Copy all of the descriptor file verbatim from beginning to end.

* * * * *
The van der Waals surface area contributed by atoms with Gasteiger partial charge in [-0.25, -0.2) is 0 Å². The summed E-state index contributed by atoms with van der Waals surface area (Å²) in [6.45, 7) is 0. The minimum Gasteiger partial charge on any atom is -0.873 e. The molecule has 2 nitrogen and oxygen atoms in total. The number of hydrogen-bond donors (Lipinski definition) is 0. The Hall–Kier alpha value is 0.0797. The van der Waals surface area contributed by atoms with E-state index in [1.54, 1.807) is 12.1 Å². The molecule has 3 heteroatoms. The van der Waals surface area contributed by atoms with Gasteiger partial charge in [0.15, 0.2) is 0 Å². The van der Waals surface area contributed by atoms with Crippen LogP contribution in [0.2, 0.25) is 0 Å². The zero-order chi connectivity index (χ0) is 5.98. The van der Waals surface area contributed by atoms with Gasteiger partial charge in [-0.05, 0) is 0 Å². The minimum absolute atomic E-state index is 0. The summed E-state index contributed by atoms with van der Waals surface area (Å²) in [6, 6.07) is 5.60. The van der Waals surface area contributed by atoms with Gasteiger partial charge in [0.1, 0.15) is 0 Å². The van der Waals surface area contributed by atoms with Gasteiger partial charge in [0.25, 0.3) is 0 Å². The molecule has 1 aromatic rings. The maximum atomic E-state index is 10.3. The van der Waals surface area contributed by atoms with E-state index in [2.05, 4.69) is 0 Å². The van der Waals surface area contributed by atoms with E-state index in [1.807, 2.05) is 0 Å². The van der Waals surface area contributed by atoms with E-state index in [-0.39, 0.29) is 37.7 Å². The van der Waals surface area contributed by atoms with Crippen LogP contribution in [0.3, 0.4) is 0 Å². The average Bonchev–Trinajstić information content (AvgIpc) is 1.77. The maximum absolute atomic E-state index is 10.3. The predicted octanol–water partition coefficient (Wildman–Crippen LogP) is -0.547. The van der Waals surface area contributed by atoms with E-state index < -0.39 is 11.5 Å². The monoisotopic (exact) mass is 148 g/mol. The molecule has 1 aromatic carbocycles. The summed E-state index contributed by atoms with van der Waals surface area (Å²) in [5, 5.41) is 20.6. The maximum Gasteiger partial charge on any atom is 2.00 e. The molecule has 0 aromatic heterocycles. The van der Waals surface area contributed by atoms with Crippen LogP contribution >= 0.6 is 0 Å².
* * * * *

The van der Waals surface area contributed by atoms with Gasteiger partial charge in [-0.25, -0.2) is 0 Å². The summed E-state index contributed by atoms with van der Waals surface area (Å²) in [6.45, 7) is 0. The minimum Gasteiger partial charge on any atom is -0.873 e. The molecule has 2 nitrogen and oxygen atoms in total. The number of hydrogen-bond donors (Lipinski definition) is 0. The Hall–Kier alpha value is 0.0797. The van der Waals surface area contributed by atoms with E-state index in [1.54, 1.807) is 12.1 Å². The molecule has 3 heteroatoms. The van der Waals surface area contributed by atoms with Gasteiger partial charge in [0.15, 0.2) is 0 Å². The van der Waals surface area contributed by atoms with Crippen LogP contribution in [0.2, 0.25) is 0 Å². The zero-order chi connectivity index (χ0) is 5.98. The van der Waals surface area contributed by atoms with Gasteiger partial charge in [-0.05, 0) is 0 Å². The minimum absolute atomic E-state index is 0. The summed E-state index contributed by atoms with van der Waals surface area (Å²) in [6, 6.07) is 5.60. The van der Waals surface area contributed by atoms with Gasteiger partial charge in [0.1, 0.15) is 0 Å². The van der Waals surface area contributed by atoms with Gasteiger partial charge in [0.25, 0.3) is 0 Å². The molecule has 1 aromatic rings. The maximum atomic E-state index is 10.3. The van der Waals surface area contributed by atoms with E-state index in [2.05, 4.69) is 0 Å². The van der Waals surface area contributed by atoms with E-state index in [1.807, 2.05) is 0 Å². The van der Waals surface area contributed by atoms with E-state index in [-0.39, 0.29) is 37.7 Å². The van der Waals surface area contributed by atoms with Crippen LogP contribution in [0.3, 0.4) is 0 Å². The average Bonchev–Trinajstić information content (AvgIpc) is 1.77. The maximum absolute atomic E-state index is 10.3. The predicted octanol–water partition coefficient (Wildman–Crippen LogP) is -0.547. The van der Waals surface area contributed by atoms with E-state index < -0.39 is 11.5 Å². The monoisotopic (exact) mass is 148 g/mol. The molecule has 1 aromatic carbocycles. The summed E-state index contributed by atoms with van der Waals surface area (Å²) in [5, 5.41) is 20.6. The maximum Gasteiger partial charge on any atom is 2.00 e. The molecule has 0 aromatic heterocycles. The van der Waals surface area contributed by atoms with Crippen LogP contribution >= 0.6 is 0 Å².